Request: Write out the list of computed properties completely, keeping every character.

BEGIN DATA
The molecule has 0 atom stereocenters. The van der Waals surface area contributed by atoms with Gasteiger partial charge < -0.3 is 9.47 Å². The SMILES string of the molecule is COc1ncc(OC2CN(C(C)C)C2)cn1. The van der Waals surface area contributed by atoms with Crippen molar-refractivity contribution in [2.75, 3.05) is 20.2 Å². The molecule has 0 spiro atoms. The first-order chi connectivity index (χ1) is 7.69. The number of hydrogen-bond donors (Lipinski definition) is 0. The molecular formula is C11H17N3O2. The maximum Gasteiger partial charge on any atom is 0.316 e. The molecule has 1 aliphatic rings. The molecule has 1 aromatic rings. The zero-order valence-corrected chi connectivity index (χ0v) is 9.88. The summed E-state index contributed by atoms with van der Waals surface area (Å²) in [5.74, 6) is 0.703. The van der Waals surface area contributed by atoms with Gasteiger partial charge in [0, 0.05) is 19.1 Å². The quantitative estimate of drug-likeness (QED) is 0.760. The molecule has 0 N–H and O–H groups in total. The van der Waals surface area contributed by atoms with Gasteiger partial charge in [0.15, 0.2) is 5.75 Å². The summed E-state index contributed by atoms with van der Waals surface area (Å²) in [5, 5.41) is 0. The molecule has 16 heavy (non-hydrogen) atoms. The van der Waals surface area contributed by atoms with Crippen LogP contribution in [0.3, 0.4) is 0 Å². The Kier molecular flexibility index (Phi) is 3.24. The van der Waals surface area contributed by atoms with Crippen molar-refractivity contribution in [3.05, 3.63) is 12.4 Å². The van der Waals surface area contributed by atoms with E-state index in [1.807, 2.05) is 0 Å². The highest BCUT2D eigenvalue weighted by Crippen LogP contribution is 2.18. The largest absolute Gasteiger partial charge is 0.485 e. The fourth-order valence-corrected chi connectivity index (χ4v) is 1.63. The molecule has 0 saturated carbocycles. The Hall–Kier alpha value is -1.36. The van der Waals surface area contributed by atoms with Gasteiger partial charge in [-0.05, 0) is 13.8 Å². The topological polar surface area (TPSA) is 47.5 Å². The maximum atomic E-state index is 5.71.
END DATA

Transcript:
The molecule has 0 atom stereocenters. The van der Waals surface area contributed by atoms with Gasteiger partial charge < -0.3 is 9.47 Å². The SMILES string of the molecule is COc1ncc(OC2CN(C(C)C)C2)cn1. The van der Waals surface area contributed by atoms with Crippen molar-refractivity contribution in [2.75, 3.05) is 20.2 Å². The molecule has 0 spiro atoms. The first-order chi connectivity index (χ1) is 7.69. The number of hydrogen-bond donors (Lipinski definition) is 0. The molecular formula is C11H17N3O2. The maximum Gasteiger partial charge on any atom is 0.316 e. The molecule has 1 aliphatic rings. The molecule has 1 aromatic rings. The zero-order valence-corrected chi connectivity index (χ0v) is 9.88. The summed E-state index contributed by atoms with van der Waals surface area (Å²) in [5.74, 6) is 0.703. The van der Waals surface area contributed by atoms with Gasteiger partial charge in [0, 0.05) is 19.1 Å². The quantitative estimate of drug-likeness (QED) is 0.760. The molecule has 0 N–H and O–H groups in total. The van der Waals surface area contributed by atoms with Gasteiger partial charge in [0.15, 0.2) is 5.75 Å². The summed E-state index contributed by atoms with van der Waals surface area (Å²) in [5, 5.41) is 0. The molecule has 16 heavy (non-hydrogen) atoms. The van der Waals surface area contributed by atoms with Crippen LogP contribution in [0.3, 0.4) is 0 Å². The Kier molecular flexibility index (Phi) is 3.24. The van der Waals surface area contributed by atoms with Crippen molar-refractivity contribution in [3.05, 3.63) is 12.4 Å². The van der Waals surface area contributed by atoms with E-state index in [1.807, 2.05) is 0 Å². The highest BCUT2D eigenvalue weighted by Crippen LogP contribution is 2.18. The largest absolute Gasteiger partial charge is 0.485 e. The fourth-order valence-corrected chi connectivity index (χ4v) is 1.63. The molecule has 0 saturated carbocycles. The Hall–Kier alpha value is -1.36. The van der Waals surface area contributed by atoms with Gasteiger partial charge in [-0.05, 0) is 13.8 Å². The topological polar surface area (TPSA) is 47.5 Å². The maximum atomic E-state index is 5.71.